Think of it this way: You’re 14. You’re going to set aside some of your allowance each week so you can buy an old truck when you turn 17. For a while, it’s working well. You put 10 bucks or so away, and before you know it, you have 100 or so. And then, your mother abruptly cuts your allowance and all you can manage is banking a few dollars each week. Then she cuts it again. And again. Soon, you have to start spending your little nest egg just so you’ll have shoes to wear while walking to school.
Welcome to East End real estate, 2019. Municipalities have lots of things they want to buy, too, and usually have a nice stash of cash to purchase with. That’s because the Community Preservation Fund is like an allowance, only better: every time a property sells, the fund is injected with cash thanks to a two-percent tax. The fund can be used to purchase and preserve, either historic or environmentally significant land.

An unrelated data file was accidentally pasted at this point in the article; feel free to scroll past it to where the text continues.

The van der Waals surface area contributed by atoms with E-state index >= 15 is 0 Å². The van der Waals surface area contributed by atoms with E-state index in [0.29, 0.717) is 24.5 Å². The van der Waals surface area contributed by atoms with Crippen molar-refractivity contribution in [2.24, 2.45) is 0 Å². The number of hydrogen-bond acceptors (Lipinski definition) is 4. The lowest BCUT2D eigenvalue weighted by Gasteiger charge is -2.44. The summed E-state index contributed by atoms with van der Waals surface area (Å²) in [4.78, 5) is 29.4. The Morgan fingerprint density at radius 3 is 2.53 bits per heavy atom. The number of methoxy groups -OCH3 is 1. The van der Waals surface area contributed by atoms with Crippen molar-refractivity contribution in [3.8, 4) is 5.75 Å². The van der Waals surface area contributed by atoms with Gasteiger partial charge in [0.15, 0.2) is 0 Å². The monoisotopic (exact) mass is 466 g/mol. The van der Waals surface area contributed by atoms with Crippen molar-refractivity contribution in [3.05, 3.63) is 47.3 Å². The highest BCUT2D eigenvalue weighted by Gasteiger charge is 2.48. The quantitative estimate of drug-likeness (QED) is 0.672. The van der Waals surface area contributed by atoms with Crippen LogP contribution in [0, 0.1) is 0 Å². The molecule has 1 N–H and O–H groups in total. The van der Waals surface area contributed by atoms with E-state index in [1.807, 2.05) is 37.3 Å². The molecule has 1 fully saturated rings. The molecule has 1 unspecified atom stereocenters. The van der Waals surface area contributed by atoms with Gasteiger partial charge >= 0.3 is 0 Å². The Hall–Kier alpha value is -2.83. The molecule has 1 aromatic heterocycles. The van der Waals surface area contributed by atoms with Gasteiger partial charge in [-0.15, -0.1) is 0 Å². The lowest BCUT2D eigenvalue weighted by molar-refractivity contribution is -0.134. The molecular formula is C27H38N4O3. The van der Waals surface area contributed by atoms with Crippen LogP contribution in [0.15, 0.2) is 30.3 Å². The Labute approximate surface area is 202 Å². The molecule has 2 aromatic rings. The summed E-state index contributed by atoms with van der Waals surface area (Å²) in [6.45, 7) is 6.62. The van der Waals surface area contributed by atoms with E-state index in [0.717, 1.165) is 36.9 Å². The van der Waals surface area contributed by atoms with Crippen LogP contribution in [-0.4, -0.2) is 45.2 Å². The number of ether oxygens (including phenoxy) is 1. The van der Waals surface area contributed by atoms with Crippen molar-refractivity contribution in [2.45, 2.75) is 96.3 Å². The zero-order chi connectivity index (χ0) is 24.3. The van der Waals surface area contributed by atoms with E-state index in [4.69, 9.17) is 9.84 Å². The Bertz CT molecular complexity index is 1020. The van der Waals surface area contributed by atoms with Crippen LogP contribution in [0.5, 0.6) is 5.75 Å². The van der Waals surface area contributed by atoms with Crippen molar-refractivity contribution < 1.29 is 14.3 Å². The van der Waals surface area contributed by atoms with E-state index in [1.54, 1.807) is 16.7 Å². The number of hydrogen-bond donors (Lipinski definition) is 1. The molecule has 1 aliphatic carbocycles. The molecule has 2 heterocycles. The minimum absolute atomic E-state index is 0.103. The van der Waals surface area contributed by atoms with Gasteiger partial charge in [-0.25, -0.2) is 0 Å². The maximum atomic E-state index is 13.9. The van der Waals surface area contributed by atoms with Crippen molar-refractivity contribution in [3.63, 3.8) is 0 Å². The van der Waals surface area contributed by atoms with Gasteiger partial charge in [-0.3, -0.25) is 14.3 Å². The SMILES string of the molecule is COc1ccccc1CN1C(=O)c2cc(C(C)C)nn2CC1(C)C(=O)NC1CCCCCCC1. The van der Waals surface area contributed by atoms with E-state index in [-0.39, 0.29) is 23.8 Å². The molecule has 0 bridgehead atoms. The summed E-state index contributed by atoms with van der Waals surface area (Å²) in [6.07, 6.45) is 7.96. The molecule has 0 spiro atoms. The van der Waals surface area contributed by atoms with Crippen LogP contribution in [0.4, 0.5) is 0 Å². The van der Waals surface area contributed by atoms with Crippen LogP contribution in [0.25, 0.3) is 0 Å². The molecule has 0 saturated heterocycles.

But the “allowance” is shrinking. The Peconic Bay Preservation Fund hit a new low, it was announced last week. Revenues are down 22 percent when compared to the first 10 months of 2018.
More bad news: 2018 wasn’t anything to write home about, kids.
Assemblyman Fred Thiele, one of the architects of the CPF program, pegged 2019 revenue at $63.35 million after 10 months. In 2018, it was $81.27 million.
Worse still, monthly CPF revenues for 2019 have been lower than the same month for 2018 every month thus far. It’s a trend, folks.
Since its inception in 1999, the Peconic Bay Regional Community Preservation Fund has generated $1.445 billion.
Real estate pundits are sending mixed signals. Some think the market has finally bottomed, and others, pointing to a glut of unsold properties on the market, think there is still room to sink.
Forget the truck. Better put the shoes on hold, too.